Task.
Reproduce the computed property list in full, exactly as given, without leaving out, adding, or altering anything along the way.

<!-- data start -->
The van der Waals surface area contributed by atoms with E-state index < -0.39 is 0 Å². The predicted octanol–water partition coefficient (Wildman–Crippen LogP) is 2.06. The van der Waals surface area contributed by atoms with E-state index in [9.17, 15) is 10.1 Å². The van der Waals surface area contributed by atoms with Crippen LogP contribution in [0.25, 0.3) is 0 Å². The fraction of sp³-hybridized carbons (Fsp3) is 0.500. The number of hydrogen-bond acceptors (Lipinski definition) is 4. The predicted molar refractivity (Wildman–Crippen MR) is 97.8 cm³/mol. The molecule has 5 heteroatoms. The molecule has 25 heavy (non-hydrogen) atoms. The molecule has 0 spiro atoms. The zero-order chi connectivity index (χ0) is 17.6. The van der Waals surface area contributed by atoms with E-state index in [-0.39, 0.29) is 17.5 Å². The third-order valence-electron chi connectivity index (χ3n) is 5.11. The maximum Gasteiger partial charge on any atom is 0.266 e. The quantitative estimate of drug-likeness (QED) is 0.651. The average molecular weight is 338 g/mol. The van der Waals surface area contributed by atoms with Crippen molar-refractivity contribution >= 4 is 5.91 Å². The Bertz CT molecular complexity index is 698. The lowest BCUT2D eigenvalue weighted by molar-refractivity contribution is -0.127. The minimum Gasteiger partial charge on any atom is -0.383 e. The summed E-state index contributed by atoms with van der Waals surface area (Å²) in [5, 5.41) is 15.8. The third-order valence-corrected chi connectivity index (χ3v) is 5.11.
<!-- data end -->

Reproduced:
The van der Waals surface area contributed by atoms with E-state index < -0.39 is 0 Å². The predicted octanol–water partition coefficient (Wildman–Crippen LogP) is 2.06. The van der Waals surface area contributed by atoms with E-state index in [9.17, 15) is 10.1 Å². The van der Waals surface area contributed by atoms with Crippen LogP contribution in [0.25, 0.3) is 0 Å². The fraction of sp³-hybridized carbons (Fsp3) is 0.500. The number of hydrogen-bond acceptors (Lipinski definition) is 4. The predicted molar refractivity (Wildman–Crippen MR) is 97.8 cm³/mol. The molecule has 5 heteroatoms. The molecule has 25 heavy (non-hydrogen) atoms. The molecule has 0 spiro atoms. The zero-order chi connectivity index (χ0) is 17.6. The van der Waals surface area contributed by atoms with E-state index in [-0.39, 0.29) is 17.5 Å². The third-order valence-electron chi connectivity index (χ3n) is 5.11. The maximum Gasteiger partial charge on any atom is 0.266 e. The quantitative estimate of drug-likeness (QED) is 0.651. The average molecular weight is 338 g/mol. The van der Waals surface area contributed by atoms with Crippen molar-refractivity contribution >= 4 is 5.91 Å². The Bertz CT molecular complexity index is 698. The lowest BCUT2D eigenvalue weighted by molar-refractivity contribution is -0.127. The minimum Gasteiger partial charge on any atom is -0.383 e. The summed E-state index contributed by atoms with van der Waals surface area (Å²) in [5, 5.41) is 15.8. The third-order valence-corrected chi connectivity index (χ3v) is 5.11.